Diana Kennedy on "Unknown Gastronomy of Mexico"

jamaica

Jamaica, or Hibiscus calyces for tea. Photograph: Reed Spirito

Last night, I went to see Diana Kennedy, self described "ethnogastronome" and author of many seminal volumes on Mexican cooking, speak at the Blanton Museum of Art at the University of Texas in Austin. Part of a series on Mexican Foodways celebrating the Mexican Bicentennial, the talk was titled "Unknown Gastronomy of Mexico" and was based on her research for her new cookbook titled Oaxaca al Gusto (buy it), out in September.

I know I shouldn't beat myself up about this too much as the talk was on "unknown" dishes, but having lived in Texas for four years, I humored myself I knew a little bit about Mexican food. I can make salsas that doesn't use tomatoes! I have a kick-ass carnitas recipe! I made tamales, once! Turns out, I know absolutely nothing; jokes about things like atoles and epazote were met with dull ears (mine) and appreciative laughter (everyone else). My education in the real Mexican cuisine begins, in addition to some choice quotes from Ms. Kennedy, below.

Some Rural Mexican Dishes that will Blow Your Mind Burger

  • Atoles, or a porridge made out of ground corn, lard and berries blended together. Kennedy bemoaned the fact that people nowadays cheat and used premade masa, in which the corn has been treated with lime.
  • In Kennedy's town in Michoacán, quesadillas are not a cheesy happy hour snack, but instead a sweet dough filled with queso añejo, kind of like a cheese danish.
  • Posole de Trigo, a soup many are familiar with, but this time made with wheat kernels instead of the traditional hominy.
  • Tamales made with black corn and toasted corn silks. Kennedy also noted that corn silk teas were good for kidney problems — she is very interested in nutritional value and herbal healing.
  • Salsa made from wild plums.
  • Tamales de Espija — tamales made from ground, toasted corn pollen sacks and a fermented white flour mixture. Kennedy says the toasted pollen tastes like honey. This is when my stomach started growling.
  • Highland mushrooms ground and fried with onion, garlic and epazote as taco filling.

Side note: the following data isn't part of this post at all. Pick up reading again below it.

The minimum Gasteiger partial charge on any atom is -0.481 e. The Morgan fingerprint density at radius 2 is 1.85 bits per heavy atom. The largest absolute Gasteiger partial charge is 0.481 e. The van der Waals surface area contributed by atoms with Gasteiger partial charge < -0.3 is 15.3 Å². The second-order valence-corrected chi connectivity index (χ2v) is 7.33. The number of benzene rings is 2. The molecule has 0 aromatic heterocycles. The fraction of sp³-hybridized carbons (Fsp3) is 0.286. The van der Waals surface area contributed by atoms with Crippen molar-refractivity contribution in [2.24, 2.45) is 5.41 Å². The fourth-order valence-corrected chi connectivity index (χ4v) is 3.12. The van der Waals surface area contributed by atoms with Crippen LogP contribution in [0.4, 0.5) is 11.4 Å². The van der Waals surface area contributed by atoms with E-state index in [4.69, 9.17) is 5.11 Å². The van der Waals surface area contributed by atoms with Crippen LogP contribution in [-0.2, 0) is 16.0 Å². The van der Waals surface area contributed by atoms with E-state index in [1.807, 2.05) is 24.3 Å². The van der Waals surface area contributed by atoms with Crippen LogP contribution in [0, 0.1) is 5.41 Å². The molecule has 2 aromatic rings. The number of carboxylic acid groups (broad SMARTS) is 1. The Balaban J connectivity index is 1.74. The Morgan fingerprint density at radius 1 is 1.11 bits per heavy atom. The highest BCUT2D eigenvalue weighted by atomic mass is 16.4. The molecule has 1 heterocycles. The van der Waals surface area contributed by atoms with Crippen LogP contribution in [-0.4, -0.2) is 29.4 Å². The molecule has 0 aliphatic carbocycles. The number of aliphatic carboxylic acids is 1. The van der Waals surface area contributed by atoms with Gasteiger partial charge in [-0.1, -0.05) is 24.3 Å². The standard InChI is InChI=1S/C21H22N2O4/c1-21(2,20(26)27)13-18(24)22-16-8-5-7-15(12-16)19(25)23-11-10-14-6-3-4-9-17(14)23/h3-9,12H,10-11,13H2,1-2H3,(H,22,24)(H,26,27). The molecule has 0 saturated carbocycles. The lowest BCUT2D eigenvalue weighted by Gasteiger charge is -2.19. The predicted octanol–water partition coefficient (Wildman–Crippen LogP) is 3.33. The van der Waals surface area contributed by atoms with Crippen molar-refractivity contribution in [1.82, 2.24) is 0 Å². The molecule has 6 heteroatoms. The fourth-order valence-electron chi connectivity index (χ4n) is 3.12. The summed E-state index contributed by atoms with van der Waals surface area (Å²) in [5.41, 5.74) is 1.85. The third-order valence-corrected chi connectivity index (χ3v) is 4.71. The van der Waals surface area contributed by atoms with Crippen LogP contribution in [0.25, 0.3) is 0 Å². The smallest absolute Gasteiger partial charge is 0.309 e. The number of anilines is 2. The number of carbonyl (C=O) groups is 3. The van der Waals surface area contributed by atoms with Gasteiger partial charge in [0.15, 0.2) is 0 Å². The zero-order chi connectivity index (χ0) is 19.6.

• Begonia stalks cooked into a stew with a sour flavor.

Words of Wisdom from Diana Kennedy

  • "To hell with lard, you know, it's great...you have all these good ingredients and then you eat less, that's my theory."
  • "Some of these new chefs are putting [jamaica, aka the calyces of hibiscus,] in tortillas for tacos and I think that's perfectly horrible...you have to have a reason, or it has to be delicious."
  • "Never let me hear you say a cookbook is expensive...a novel you read once, a cookbook is on your shelf for 30 years."
  • She also said that she does not think she will be working on another cookbook after Oaxaca al Gusto; she is currently working with a foundation to record a database of the foraged foods of the indigenous peoples of Mexico.

—Paula Forbes

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9 Comments

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  1. Jess

    Thanks for this :)

  2. All of those dishes sound so delightful--I want fried mushroom tacos NOW.

  3. Wild plum salsa? I'm sold.

  4. Moira

    Mmmmm. Those tamales sound good.

  5. Thank you for reporting on the person who has done more for the preservation of Mexican Cuisine for 40 years.
    She's a force to be reckoned with when it comes to doing it right!

  6. Ken Riley

    Great report on a fascinating woman. I had the opportunity to meet her at a book signing in a small town in the mountains of central Mexico a few months back. She pulls no punches!

    One thing that I think you might have gotten somewhat garbled here. Good masa is made with nixtamal, which is dried corn "slaked" with lime (not the fruit, the mineral). The crappy stuff is maseca which is about as close to maseca as the frozen crescent roll dough in a tube is to handmade dough for croissant.

    • Paula Forbes

      Actually, Kennedy was saying that atoles should be made with plain ol' ground corn, and that the cheater's way is to use masa. (I'm sure she would consider maseca to be the extra double cheater's way.)

  7. Oaxaca al Gusto is a glorious book, a worthy addition to the serious aficionado of Mexico's cuisines and la Sra. Kennedy's life work. Amazon.com has it for pre-order now at a fantastic price. Order it, you won't regret it.

    Great article, Paula. Thanks for spreading the word about the traditional cuisines of Mexico.

    Cristina

  8. Ash

    I've had jamaica on tostadas and I really liked it. We also made a vegetarian lasagna adding jamaica to the sauce and it turned into this glorious fuchsia color and gave it a tangy taste which I loved.

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